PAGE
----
Wynonna Judd's (search) story is hidden in a few words at the end of the thank yous in the CD booklet of her new record, "What the World Needs Now Is Love." She writes to the hopeless, among whom she once counted herself: "To anyone who is about to give up their dreams - if you do, the devil is going to throw a party in your honor."

She started the album having a crisis of faith in herself and her ability. By the time she wrapped these 14 songs, she was a performer reborn with the best album of her career.

Defying any single category, Wynonna rocks, twangs and croons ballads.

Despite its healing-power-of-love theme, there's none of the girly goo that would make you gag with sugar overload.

The title-track opener maps the eclecticism of the other songs, begining with a simply plucked banjo lead that eventually yields to soaring electric guitar, slows to a ballad and ultimately rocks. And it works.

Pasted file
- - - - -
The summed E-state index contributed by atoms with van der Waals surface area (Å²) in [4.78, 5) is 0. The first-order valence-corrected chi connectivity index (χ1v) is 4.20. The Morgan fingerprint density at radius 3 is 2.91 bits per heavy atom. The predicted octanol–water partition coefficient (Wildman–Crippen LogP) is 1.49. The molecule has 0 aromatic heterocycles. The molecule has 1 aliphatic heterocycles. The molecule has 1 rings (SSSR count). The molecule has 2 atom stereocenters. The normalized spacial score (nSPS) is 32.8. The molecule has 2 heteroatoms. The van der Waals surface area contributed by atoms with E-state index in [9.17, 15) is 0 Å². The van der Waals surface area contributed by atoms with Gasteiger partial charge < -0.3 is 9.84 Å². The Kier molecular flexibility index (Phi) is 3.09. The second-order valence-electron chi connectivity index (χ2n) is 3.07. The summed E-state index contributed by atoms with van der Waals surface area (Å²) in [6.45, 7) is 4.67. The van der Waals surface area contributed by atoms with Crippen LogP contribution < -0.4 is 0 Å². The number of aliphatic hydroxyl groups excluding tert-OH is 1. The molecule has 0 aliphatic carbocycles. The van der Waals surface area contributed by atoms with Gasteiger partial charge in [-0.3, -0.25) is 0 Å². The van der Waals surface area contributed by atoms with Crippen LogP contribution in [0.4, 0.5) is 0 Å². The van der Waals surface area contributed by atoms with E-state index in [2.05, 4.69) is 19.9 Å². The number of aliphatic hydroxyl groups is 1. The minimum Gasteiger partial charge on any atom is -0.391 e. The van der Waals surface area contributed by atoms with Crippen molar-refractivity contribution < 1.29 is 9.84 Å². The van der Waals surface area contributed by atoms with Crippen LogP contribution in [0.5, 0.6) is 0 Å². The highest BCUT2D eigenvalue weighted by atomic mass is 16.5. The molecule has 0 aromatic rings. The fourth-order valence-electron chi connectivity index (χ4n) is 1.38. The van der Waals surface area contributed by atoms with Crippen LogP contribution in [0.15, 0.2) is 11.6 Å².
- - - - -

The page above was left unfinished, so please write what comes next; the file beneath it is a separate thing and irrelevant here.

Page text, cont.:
Wynonna's best here is "Flies On the Butter (You Can't Go Home Again)," with Wynonna and her mom, Naomi Judd, reprising those Judds' harmonies. It's a down-home song where lyrics like "Old tin roof, leaves in the gutter, a hole in the screen as big as your fist, and flies on the butter" create a sense of place and a time past.

Emotionally, "Sometimes I Feel Like Elvis" is a powerful song - saying you can have everything but it's meaningless without love. To offset the seriousness of "Sometimes I Feel Like Elvis," for the next selection Wynonna cleverly covers "Burnin' Love."

This is a no-risk disc by a performer who was on a skid, but found the breaks.